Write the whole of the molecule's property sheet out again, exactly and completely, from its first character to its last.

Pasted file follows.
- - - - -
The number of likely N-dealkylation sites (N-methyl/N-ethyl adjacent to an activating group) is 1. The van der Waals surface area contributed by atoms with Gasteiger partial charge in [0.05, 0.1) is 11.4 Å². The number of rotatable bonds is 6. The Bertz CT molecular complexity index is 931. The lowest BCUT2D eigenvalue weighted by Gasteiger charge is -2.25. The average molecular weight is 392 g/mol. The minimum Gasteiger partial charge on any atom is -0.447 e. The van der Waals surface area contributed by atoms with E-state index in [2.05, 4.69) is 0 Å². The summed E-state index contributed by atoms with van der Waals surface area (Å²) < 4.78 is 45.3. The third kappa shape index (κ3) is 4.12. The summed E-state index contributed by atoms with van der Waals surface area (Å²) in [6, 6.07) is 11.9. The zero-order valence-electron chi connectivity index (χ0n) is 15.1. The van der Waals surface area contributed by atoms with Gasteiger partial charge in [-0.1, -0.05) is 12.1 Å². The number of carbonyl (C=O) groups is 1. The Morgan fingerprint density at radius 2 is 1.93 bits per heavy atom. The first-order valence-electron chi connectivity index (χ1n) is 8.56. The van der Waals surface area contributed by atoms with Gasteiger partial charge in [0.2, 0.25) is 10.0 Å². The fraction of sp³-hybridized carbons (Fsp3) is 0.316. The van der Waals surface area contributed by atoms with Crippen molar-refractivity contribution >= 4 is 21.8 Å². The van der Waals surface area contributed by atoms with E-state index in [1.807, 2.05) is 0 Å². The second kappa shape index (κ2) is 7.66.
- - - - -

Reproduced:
The number of likely N-dealkylation sites (N-methyl/N-ethyl adjacent to an activating group) is 1. The van der Waals surface area contributed by atoms with Gasteiger partial charge in [0.05, 0.1) is 11.4 Å². The number of rotatable bonds is 6. The Bertz CT molecular complexity index is 931. The lowest BCUT2D eigenvalue weighted by Gasteiger charge is -2.25. The average molecular weight is 392 g/mol. The minimum Gasteiger partial charge on any atom is -0.447 e. The van der Waals surface area contributed by atoms with E-state index in [2.05, 4.69) is 0 Å². The summed E-state index contributed by atoms with van der Waals surface area (Å²) < 4.78 is 45.3. The third kappa shape index (κ3) is 4.12. The summed E-state index contributed by atoms with van der Waals surface area (Å²) in [6, 6.07) is 11.9. The zero-order valence-electron chi connectivity index (χ0n) is 15.1. The van der Waals surface area contributed by atoms with Gasteiger partial charge in [-0.1, -0.05) is 12.1 Å². The number of carbonyl (C=O) groups is 1. The Morgan fingerprint density at radius 2 is 1.93 bits per heavy atom. The first-order valence-electron chi connectivity index (χ1n) is 8.56. The van der Waals surface area contributed by atoms with Gasteiger partial charge in [0.2, 0.25) is 10.0 Å². The fraction of sp³-hybridized carbons (Fsp3) is 0.316. The van der Waals surface area contributed by atoms with Crippen molar-refractivity contribution >= 4 is 21.8 Å². The van der Waals surface area contributed by atoms with E-state index in [1.807, 2.05) is 0 Å². The second kappa shape index (κ2) is 7.66.